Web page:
Skip to content

New Study Challenges IPCC’s Doomsday Forecast For Bangladesh

Scientists in Bangladesh posed a fresh challenge to the UN’s top climate change panel Thursday, saying its doomsday forecasts for the country in the body’s landmark 2007 report were overblown.

The Intergovernmental Panel on Climate Change (IPCC), already under fire for errors in the 2007 report, had said a one-metre (three-foot) rise in sea levels would flood 17 percent of Bangladesh and create 20 million refugees by 2050.

The claim helped create a widespread consensus that the low-lying country was on the “front line” of climate change, but a new study argues the IPCC ignored the role sediment plays in countering sea level rises.

IPCC chairman Rajendra Pachauri defended his organisation’s Bangladesh predictions Thursday, warning that “on the basis of one study one cannot jump to conclusions.”

“The IPCC looks at a range of publications before we take a balanced view on what’s likely to happen,” he told AFP by telephone.

But IPCC’s prediction did not take into account the one billion tonnes of sediment carried by Himalayan rivers into Bangladesh every year, which are crucial in countering rises in sea levels, the study funded by the Asian Development Bank said.

“Sediments have been shaping Bangladesh’s coast for thousands of years,” said Maminul Haque Sarker, director of the Dhaka-based Center for Environment and Geographic Information Services (CEGIS), who led research for the study.

Previous “studies on the effects of climate change in Bangladesh, including those quoted by the IPCC, did not consider the role of sediment in the growth and adjustment process of the country’s coast and rivers to the sea level rise,” he told AFP.

Even if sea levels rise a maximum one metre in line with the IPCC’s 2007 predictions, the new study indicates most of Bangladesh’s coastline will remain intact, said Sarker.

“Based on the findings of the study, it appears that most of Bangladesh’s coastline, notably the Meghna estuary, which is one of the largest in the world, would rise at the same pace as the sea level growth,” he said.

“The study shows that the inundation and flooding pattern of Bangladesh will change due to the sea level rise, but it will be less than what has been predicted,” by the IPCC and others, he said.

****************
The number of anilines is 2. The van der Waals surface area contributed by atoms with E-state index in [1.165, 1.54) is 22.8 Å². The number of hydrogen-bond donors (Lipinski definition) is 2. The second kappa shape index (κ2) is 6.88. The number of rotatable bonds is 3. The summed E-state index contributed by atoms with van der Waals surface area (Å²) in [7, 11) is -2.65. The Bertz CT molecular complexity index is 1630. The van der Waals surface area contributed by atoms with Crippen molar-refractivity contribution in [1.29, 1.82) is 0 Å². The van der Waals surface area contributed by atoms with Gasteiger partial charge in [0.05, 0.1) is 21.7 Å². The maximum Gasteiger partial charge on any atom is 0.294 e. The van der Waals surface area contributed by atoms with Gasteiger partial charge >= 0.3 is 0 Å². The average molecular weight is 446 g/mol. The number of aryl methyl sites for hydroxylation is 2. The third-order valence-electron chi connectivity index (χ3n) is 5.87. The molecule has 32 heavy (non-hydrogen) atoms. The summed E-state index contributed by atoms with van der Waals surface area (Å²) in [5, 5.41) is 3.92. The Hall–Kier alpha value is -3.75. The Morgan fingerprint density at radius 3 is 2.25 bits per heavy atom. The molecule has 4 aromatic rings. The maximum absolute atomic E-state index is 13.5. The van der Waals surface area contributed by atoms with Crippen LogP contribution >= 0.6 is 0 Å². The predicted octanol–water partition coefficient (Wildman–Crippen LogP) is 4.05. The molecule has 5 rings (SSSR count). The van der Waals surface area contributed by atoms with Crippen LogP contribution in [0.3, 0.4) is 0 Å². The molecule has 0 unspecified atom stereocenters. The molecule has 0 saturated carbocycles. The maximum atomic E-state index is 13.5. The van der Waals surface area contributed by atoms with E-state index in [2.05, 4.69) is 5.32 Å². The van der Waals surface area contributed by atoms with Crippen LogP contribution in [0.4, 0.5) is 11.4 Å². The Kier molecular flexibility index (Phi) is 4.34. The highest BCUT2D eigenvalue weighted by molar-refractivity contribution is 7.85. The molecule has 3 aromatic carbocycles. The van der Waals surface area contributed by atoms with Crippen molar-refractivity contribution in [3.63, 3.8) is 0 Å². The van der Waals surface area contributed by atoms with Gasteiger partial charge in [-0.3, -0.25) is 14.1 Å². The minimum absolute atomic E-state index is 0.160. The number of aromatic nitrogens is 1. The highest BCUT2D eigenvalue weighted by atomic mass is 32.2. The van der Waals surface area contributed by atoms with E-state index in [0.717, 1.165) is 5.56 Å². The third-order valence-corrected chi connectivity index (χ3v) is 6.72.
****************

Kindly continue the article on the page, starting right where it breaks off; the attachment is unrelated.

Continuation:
CEGIS’s past predictions of the number of people likely to be made homeless every year by the two main Himalayan rivers, the Ganges and the Brahmaputra, have proved to be 70 percent accurate, according to their own assessments.

The IPCC is made up of several thousand scientists tasked with vetting scientific knowledge on climate change and its impacts.

But its reputation was damaged by a warning in its seminal 2007 report that global warming could melt Himalayan glaciers by 2035, a claim that has been widely discredited and fuelled skepticism about climate change.

According to Pachauri, the glacier mistakes should not be allowed to detract from the fact that the IPCC’s conclusions overall are “robust and they are reliable”.

“One single error doesn’t take anything away from the major findings of the report. The fact is that the glaciers are melting,” he said.

“The science is evolving. In a number of parts of the world there isn’t enough research, so we welcome this study.”

Atiq Rahman, a Dhaka-based member of the panel, admitted to AFP that the panel’s research on Bangladesh had “not taken into account the role the sediment plays in shaping Bangladesh’s coast and estuaries.”

“The next IPCC assessment will take it into account,” he said, adding that climate change could still cause a lot of damage in Bangladesh if the “rate of sea-level rise is faster than the level of sedimentation.”

AFP, 22 April 2010